My husband and I recently had a disagreement, which is a pretty rare thing. He gave me permission to share it here; we both believe in having balanced debate and it’s not the sort of thing with a right or a wrong side to be on.
The point of disagreement was about traveling with children. Full disclosure: we don’t have kids, so for us, it’s purely hypothetical. That said, it drives me crazy how parents can shut down a healthy conversation with a non-parent by stating, “You say that now, but you’ll see when you have kids.” It’s impossible to keep having a discussion once that card gets played. I mean, I get it. There’s a lot that I’m sure I can’t imagine or appreciate until we actually have children. And I’m sure that a lot of my opinions will change when we eventually have children. Anyways, I’m getting derailed. I just wanted to preface this whole thing with that caveat and try to circumvent any comments that are nothing more than, “You’ll see when you have kids.” Moving on!
Both my husband and I fully believe that children should be exposed to a variety of cultures, foods, and experiences that can often only be accomplished with travel. No disagreement there whatsoever. Where we disagree is where that threshold is crossed, where a destination or experience is no longer kid-friendly or kid-appropriate. I’m not talking about exposing children to inappropriate things in the ‘sex, drugs, and violence’ sense. I’m talking about the boundary between where a parent feels like they can protect a child and where the environment they’re in takes this element out of their control to an uncomfortable degree.
An example might help. We were discussing whether or not we would be comfortable taking our hypothetical child to Thailand. A popular travel destination, especially for the college crowd, so not exactly off the beaten track, but perhaps not a traditional family trip. For me, this seemed like a pretty reasonable destination to take the family, regardless of the child’s age. For my husband, this was something he would be supremely uncomfortable with. For one, it’s a heck of a long plane ride for a young child, but that’s beside the point. The main issue was that it seemed like a terribly unsafe place to take a kid. What if they got lost? They wouldn’t even know the alphabet, never mind speak the language. It’s such a busy place! Crime is a serious issue. How can you keep a child safe in that environment, as a traveller?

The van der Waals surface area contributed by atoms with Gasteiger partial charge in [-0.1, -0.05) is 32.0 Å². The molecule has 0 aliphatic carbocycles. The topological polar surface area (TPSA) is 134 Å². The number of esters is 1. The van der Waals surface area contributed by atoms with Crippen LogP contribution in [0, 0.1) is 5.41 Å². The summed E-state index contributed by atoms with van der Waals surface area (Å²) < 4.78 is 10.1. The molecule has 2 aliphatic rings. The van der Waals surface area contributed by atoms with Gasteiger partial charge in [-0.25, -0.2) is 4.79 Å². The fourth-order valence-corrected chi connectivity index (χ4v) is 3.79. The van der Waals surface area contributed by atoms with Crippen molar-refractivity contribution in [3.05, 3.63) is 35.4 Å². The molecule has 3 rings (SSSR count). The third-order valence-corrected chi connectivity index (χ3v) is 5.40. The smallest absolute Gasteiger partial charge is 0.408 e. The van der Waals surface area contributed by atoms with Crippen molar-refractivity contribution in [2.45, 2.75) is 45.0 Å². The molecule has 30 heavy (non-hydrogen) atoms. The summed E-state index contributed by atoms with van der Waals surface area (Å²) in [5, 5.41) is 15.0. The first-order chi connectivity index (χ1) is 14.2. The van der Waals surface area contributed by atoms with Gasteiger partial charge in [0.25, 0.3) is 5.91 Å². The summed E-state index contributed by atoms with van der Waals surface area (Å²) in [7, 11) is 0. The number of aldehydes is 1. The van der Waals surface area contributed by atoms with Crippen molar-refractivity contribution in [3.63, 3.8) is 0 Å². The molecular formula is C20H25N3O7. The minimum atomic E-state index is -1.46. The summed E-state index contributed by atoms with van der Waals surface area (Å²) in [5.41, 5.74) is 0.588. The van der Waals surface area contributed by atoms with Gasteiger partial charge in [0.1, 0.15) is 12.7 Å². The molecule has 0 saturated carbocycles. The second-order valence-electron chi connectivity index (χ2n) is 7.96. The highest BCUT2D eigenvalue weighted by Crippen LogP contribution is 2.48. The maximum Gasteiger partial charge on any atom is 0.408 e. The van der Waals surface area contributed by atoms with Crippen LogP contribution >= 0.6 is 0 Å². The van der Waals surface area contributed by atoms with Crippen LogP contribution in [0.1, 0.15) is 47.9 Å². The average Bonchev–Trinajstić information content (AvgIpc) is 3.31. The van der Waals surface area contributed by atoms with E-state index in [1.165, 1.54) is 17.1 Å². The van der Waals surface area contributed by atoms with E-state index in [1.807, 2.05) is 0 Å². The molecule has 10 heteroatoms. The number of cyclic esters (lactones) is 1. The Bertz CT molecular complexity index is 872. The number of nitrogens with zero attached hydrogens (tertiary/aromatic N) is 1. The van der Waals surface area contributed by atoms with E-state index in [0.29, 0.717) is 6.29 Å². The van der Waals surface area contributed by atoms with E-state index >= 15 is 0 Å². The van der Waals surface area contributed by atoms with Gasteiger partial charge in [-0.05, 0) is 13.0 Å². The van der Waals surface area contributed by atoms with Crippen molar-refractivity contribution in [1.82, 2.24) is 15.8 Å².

For me, this is no more an issue than it is anywhere in the world. While I totally grasp the concept that some parts of the world are more dangerous than others, if I deem it safe enough for me and my husband than it must be safe enough to bring my child. Children are raised and live everywhere in the world, so I don’t see why that should be a deciding factor in where we go, at all. Does that mean that everywhere is fair game? No. Like I said, I have to deem to safe enough for all of my family, myself included. War-torn countries, areas dealing with epidemics, destinations with notoriously bad crime, particularly against tourists, are all off the table. I’m sure there are plenty of other reasons that would prevent me from going somewhere. All in all, I think I’m pretty conservative in this respect, but truth be told, I think feeling a little uncomfortable and even slightly unsafe is a good thing. It keeps you aware of your surroundings. It makes you consider things like your own prejudices and preconceptions and forces you to deal with them. Is it actually an unsafe situation, or is it just different from what you’re used to experiencing? For me, it’s almost always the latter, and I think it’s important to recognize that. More to the point, though, is that I think it’s important for a child to be raised with an awareness of how other people live, with a cautious but open-minded attitude to new surroundings and experiences. I want to teach my child to be careful and to make safe decisions without being held back by fear.
Before this crosses into ‘preachy’ territory… in the end, my husband and I will deal with these decisions on a case-by-case basis. Traveling with children, exposing them to all the experience we have to offer, is important to both of us. We won’t do anything that we’re not both comfortable with, ultimately. Nor will I pass judgment on the decisions of other parents when it comes to where they are comfortable traveling as a family.
Where is your threshold? What factors into your destination choices when traveling with children?